A look at the map of Europe shows you how centrally located the Netherlands is. This makes it very easy to go partying or sightseeing in countries like Belgium, France, Germany, Switzerland, Romania, the UK, Spain, Portugal, Italy, etc. You can take a flight and be in some of the neighboring countries in less than 3 hours. You can also take a train and be in the middle of Paris in less than 5 to 6 hours. In addition to the good location and good transport connections to other countries, you also get discounts on travel as a student.


Another amazing benefit of studying abroad in the Netherlands is your cheap, easy access to transportation. Just bike there! With an extensive network of bike lanes and plenty of places to store and lock your bike, the Dutch infrastructure makes it easier to bike to your destination than to drive or take public transportation. It’s also another way for the Dutch to embrace sustainability and protect the environment. On top of it all, because of the respect bikers get on the road, there are very few serious biking accidents, making it one of the safest ways to travel as well.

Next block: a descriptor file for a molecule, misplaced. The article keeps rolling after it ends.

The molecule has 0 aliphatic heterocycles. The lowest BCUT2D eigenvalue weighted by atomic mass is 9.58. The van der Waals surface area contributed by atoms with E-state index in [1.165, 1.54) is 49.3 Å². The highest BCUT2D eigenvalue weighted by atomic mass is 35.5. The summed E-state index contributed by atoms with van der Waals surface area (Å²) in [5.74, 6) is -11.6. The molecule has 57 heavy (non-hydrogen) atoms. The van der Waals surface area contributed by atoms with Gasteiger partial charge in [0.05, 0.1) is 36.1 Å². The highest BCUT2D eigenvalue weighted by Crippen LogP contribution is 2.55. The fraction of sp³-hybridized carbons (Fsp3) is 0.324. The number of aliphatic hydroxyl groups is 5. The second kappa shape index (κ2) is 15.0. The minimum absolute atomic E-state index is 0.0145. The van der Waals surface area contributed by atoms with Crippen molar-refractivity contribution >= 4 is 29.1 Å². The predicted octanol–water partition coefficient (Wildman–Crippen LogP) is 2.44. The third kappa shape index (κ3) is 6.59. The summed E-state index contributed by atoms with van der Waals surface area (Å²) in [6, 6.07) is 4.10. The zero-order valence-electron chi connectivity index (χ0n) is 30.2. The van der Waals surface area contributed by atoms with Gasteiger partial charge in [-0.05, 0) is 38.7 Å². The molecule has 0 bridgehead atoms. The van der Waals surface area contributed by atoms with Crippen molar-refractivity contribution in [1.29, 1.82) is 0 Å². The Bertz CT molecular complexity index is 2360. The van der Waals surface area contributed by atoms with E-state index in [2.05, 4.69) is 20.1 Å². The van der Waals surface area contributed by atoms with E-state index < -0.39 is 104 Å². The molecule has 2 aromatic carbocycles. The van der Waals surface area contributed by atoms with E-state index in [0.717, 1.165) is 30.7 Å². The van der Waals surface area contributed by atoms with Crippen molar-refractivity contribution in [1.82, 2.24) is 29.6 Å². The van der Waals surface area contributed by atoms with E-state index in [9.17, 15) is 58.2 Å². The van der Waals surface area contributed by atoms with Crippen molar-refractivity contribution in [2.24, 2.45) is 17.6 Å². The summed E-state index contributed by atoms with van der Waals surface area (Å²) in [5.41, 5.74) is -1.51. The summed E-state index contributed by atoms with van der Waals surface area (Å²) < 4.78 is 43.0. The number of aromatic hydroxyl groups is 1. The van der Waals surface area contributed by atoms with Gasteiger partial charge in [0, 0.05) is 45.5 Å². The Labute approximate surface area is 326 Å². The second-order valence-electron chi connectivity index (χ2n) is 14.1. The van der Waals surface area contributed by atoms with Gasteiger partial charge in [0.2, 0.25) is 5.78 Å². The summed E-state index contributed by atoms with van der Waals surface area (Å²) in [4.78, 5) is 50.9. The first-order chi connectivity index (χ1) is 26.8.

The Dutch rank among the healthiest in the world. Certainly, this is due in small part to the extensive cycling culture throughout the country. However, the Dutch also value sports and other forms of physical activity. As an international student in the Netherlands, you will have ample opportunities to join other students in groups or teams to play sports or just exercise. The physical activity and social aspect combined make for a great mental space to take on the challenges of studying and living abroad.